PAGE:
|Why African Babies Don't Cry:An African Perspective|
|by Claire Niala|
The first thing I noticed is that despite their ubiquitousness it is actually quite difficult to actually "see" a Kenyan baby. They are usually incredibly well wrapped up before being carried or strapped onto their mother (sometimes father).
Even older babies already strapped onto a back are then further protected from the elements by a large blanket. You would be lucky to catch a limb, never mind an eye or nose. It is almost a womb-like replication in the wrapping. The babies are literally cocooned from the stresses of the outside world into which they are entering.
My second observation was a cultural one. In the UK it was understood that babies cry - in Kenya it was quite the opposite. The understanding is that babies don't cry. If they do - something is horribly wrong and must be done to rectify it immediately. My English sister-in-law summarized it well. "People here" she said "really don't like babies crying, do they?"
It all made much more sense when I finally delivered and my grandmother came from the village to visit. As it happened - my baby did cry a fair amount, and exasperated and tired, I forgot everything I had ever read and sometimes joined in the crying too. Yet for my grandmother it was simple - nyonyo (breastfeed her!). It was her answer to every single peep.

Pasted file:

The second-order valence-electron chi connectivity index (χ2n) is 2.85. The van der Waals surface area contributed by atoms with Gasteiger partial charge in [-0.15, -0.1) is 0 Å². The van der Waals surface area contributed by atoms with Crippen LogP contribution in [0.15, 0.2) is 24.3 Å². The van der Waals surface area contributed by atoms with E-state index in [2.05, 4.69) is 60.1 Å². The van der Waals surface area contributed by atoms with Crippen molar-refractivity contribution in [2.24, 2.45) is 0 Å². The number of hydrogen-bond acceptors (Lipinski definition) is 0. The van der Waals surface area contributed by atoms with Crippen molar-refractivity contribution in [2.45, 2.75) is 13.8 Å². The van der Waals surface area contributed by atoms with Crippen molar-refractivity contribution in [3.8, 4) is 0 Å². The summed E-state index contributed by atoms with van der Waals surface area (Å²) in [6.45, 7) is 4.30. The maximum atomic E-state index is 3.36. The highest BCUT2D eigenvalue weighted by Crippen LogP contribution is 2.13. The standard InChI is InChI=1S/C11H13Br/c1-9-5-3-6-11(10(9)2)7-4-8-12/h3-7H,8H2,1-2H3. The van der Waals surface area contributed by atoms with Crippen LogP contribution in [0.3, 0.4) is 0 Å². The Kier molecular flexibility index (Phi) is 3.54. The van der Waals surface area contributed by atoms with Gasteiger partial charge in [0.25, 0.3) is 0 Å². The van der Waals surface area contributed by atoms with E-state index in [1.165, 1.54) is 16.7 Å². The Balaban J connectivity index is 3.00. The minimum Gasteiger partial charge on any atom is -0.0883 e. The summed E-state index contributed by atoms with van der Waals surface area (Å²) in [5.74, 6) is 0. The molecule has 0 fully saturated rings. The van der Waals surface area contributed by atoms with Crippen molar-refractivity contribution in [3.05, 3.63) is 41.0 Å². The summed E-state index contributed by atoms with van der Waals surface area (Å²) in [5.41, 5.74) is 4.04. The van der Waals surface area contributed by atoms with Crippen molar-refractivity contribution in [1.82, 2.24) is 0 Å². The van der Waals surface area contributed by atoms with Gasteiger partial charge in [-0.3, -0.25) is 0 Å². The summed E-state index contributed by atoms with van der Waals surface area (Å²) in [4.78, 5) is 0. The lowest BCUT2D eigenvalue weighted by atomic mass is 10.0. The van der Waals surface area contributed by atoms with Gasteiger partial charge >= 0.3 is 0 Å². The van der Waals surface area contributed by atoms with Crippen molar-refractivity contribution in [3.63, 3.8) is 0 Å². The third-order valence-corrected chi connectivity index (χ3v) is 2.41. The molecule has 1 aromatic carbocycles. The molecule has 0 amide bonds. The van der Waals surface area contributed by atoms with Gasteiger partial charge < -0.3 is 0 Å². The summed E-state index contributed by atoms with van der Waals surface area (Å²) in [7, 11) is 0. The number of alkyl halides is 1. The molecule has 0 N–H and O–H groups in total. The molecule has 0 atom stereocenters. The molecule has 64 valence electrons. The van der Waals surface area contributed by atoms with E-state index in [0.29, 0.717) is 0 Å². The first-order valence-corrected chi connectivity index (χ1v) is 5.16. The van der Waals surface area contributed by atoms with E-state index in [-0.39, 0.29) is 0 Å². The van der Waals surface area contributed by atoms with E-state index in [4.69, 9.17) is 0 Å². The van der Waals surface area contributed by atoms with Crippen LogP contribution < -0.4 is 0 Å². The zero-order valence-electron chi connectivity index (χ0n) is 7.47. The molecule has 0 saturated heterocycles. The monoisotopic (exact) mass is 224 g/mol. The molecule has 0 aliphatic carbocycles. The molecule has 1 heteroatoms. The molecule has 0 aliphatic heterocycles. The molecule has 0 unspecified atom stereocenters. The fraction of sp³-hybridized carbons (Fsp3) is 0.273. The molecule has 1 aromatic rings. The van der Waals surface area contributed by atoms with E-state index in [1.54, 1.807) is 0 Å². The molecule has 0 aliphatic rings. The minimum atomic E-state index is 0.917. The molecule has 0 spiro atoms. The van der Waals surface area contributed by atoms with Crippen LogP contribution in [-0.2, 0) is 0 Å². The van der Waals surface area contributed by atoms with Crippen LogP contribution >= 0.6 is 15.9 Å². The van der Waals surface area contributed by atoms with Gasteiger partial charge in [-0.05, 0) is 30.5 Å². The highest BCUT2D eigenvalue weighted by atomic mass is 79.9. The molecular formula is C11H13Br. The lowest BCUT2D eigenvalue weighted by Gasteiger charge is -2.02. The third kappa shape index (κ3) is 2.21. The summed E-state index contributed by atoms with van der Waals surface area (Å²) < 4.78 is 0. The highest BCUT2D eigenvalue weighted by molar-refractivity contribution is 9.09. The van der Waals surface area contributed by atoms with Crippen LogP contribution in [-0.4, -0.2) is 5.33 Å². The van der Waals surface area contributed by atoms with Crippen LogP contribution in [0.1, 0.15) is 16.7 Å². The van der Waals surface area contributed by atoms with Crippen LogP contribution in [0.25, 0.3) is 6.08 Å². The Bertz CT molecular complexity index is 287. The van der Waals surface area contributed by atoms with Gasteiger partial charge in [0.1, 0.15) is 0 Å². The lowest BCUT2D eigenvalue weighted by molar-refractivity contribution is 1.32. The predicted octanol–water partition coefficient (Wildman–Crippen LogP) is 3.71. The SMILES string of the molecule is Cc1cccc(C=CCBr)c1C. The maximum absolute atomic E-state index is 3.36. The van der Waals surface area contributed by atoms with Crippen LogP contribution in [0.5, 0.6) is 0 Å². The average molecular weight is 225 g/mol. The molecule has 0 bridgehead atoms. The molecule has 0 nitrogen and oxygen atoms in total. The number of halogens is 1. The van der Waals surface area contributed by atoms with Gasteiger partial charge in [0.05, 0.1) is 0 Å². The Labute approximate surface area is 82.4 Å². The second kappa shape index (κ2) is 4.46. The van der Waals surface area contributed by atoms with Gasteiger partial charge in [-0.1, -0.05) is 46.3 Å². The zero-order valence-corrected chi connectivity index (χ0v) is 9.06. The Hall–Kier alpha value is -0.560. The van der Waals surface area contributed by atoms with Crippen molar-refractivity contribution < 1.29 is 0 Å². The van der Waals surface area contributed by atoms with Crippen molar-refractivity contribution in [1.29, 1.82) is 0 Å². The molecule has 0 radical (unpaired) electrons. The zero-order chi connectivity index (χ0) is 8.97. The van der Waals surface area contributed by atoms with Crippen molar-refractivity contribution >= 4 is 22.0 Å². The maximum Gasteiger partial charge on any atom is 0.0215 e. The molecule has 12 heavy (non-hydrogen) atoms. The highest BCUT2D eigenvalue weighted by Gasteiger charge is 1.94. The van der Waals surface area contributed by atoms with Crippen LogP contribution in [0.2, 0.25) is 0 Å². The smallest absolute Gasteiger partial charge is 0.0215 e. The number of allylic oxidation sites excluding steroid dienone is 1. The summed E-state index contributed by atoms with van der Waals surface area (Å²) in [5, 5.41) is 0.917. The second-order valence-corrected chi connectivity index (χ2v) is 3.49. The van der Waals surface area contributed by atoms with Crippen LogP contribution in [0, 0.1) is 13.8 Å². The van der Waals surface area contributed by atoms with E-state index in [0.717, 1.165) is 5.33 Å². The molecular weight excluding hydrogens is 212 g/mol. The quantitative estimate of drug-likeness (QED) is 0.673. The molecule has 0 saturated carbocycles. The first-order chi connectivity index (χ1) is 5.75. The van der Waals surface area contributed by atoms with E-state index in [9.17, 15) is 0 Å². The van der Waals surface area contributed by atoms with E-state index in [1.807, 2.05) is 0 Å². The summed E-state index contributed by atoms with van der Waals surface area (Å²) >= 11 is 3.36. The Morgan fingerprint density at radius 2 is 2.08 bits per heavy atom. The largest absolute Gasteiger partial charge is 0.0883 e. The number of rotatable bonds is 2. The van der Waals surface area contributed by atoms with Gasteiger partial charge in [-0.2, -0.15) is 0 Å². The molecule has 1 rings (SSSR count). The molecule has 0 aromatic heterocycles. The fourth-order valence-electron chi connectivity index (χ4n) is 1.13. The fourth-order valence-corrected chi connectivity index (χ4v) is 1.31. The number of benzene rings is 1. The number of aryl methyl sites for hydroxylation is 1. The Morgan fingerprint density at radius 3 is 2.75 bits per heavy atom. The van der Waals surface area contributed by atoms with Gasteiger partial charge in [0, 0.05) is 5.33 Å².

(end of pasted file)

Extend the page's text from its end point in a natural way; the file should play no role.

There were times when it was a wet nappy, or the fact that I had put her down, or that she needed burping that was the problem, but mainly she just wanted to be at the breast - it didn't really matter whether she was feeding or just having a comfort moment. I was already wearing her most of the time and co-sleeping with her, so this was a natural extension to what we were doing.
I suddenly learned the not-so-difficult secret as to the joyful silence of African babies. It was a simple needs-met symbiosis that required a total suspension of ideas of "what should be happening" and an embracing of what was actually going on in that moment. The bottom line was that my baby fed a lot - far more than I had ever read about anywhere and at least five times as much as some of the stricter feeding schedules I had heard about.
My grandmother's gentle wisdom:
J. Claire K. Niala is a mother, osteopath & writer based in Nairobi, Kenya.
作者J. Claire K. Niala 是位媽媽、整骨醫生及作家，居住於肯亞奈洛比。
7 Benefits of Sleeping Close to Your Baby
Scientific Benefits of Co-Sleeping
Breastfeeding Linked to IQ (哺乳與IQ有關聯，可提昇嬰兒智商。 )
另外以下這篇網誌(瓶餵與親餵的不同 & 如何改善瓶餵)綜合分析了多篇研究：